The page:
Sometimes patrons feel protective of the traditional versions. In Jackson, Miss., New Stage Theatre’s production is straightforward if genuinely scary, as the ghostly Marley sparked shrieks at the student matinee I saw. But right after Hurricane Katrina, the theater put on a “junkyard ‘Christmas Carol’ ” with street people becoming the characters. Some liked it, but others revolted.
“People in the Jackson area, they want a moving Victorian postcard,” says the artistic director, Francine Reynolds. “They say, ‘Please tell me you’re doing the traditional version.’ ”
Pleasing audiences can be important, as “A Christmas Carol” is often a big moneymaker. At Ford’s Theatre, for instance, 30,000 people see it every year, and it makes $1.9 million, and at the Alley Theatre in Houston, the show is typically the top revenue earner each year. The productions can be elaborate, but they can recycle the same sets and costumes.
Plus, there’s ancillary revenue, as the Goodman has an elaborate Christmas shop teeming with nutcrackers and “Frozen” merchandise, while the Alley has corporations sponsor its lobby Christmas trees for $2,500 to $10,000.
Theaters know audience members will return year after year. “You can’t get sick of ‘A Christmas Carol,’ ” one veteran Ford’s Theatre audience member insisted (though I know from experience that she’s wrong).
At Jackson’s New Stage, I sat next to Ali Dinkins, who has seen the show year after year and even starred as the Ghost of Christmas Past. Still, her eyes welled up at a climactic scene. “I’m usually so cynical outside the theater — ‘Oh, I have to see “Christmas Carol” again?’ ” she says. “Then I come in and I’m like, ‘They lost their child!’ ”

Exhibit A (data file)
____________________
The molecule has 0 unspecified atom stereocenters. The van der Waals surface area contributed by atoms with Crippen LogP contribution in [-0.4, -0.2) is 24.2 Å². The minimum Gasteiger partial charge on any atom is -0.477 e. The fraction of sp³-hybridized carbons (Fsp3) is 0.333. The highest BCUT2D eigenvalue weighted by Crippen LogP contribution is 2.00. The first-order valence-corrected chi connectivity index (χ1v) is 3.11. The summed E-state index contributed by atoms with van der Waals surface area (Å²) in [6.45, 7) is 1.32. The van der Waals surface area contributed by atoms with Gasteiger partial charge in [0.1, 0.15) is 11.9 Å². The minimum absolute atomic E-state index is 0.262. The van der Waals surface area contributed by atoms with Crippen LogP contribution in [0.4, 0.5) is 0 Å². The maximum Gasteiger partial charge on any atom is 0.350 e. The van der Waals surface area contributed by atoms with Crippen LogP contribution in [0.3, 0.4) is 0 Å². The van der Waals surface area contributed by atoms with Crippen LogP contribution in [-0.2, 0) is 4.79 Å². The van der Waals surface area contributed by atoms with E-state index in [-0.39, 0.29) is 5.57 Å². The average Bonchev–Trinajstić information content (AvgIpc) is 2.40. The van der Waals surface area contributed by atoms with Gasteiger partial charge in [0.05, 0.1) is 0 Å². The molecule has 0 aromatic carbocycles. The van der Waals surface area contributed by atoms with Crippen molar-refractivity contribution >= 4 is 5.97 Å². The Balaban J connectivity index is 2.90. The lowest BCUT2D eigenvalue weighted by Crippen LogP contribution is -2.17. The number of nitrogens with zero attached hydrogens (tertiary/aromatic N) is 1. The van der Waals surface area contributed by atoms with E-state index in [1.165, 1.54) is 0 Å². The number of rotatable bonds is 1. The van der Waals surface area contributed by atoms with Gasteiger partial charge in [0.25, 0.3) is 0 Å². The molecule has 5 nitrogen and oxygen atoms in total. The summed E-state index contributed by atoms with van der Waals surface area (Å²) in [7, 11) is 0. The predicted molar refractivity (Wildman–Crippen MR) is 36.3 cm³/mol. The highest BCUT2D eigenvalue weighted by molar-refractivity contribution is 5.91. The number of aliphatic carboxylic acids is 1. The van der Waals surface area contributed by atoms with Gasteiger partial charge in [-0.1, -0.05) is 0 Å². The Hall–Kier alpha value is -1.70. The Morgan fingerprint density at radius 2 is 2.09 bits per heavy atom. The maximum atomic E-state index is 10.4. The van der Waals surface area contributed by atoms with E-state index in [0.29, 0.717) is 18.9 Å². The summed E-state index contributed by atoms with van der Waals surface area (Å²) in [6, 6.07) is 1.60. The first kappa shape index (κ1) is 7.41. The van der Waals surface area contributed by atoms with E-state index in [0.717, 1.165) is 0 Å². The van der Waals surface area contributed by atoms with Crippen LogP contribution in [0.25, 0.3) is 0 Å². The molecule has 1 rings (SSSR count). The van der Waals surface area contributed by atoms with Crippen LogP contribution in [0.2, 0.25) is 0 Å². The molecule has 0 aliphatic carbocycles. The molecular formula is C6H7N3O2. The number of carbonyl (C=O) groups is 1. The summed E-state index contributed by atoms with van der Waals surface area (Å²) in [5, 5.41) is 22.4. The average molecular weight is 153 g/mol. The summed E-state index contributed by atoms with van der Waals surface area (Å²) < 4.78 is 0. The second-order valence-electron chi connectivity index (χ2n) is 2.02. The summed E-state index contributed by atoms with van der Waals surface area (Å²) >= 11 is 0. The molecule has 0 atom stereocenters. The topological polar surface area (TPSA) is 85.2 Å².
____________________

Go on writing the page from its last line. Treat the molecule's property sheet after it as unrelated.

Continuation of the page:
Few are more in tune with the story’s power than Michael Wilson, who in 1990 wrote the adaptation now used at Ford’s Theatre, the Alley and Hartford Stage. He took inspiration from “The Wizard of Oz,” as Scrooge visits three people who owe him debts, and then those same three actors show up as the ghosts.
Wilson said that even this year, at the first preview performance in Houston, when the lights came up for intermission, he found himself weeping uncontrollably. The general manager asked if he’d just received some bad news. “I was kind of embarrassed to tell him, ‘No, I’m just sitting here crying 25 years later about the same story.’ I don’t think he ever figured it out.”
Nancy Studenroth, a portfolio manager in Chicago, told me that earlier in the night, she was trying to rush home on the subway, but because she was going to “A Q Brothers’ Christmas Carol” later, she couldn’t help but assist a veteran in a wheelchair who couldn’t get up the escalator. After seeing the show, she says, “I think, ‘How can I do better?’ It’s like going to confession.”
Many audience members, however, find it hard to articulate why they’re drawn to the show, beyond “It’s tradition,” “It gets you in the spirit” or “It warms my heart.”
At Silver Dollar City in Branson, I met two women on their annual three-hour pilgrimage from Kansas City: Rose Skibers, in a bright red “It’s a Wonderful Life” sweatshirt, and Marilynn Carleton, in candy cane print pants. They typically buy “Show Lover’s” passes that get them seats close to the stage and bring DVDs of film versions to watch in the hotel.
“I don’t know!” Rose insisted, when I inquired as to why she likes it so much. So what’s your favorite part? “My favorite part is Nov. 1, when I can start watching the DVDs again and people don’t think I’m insane.”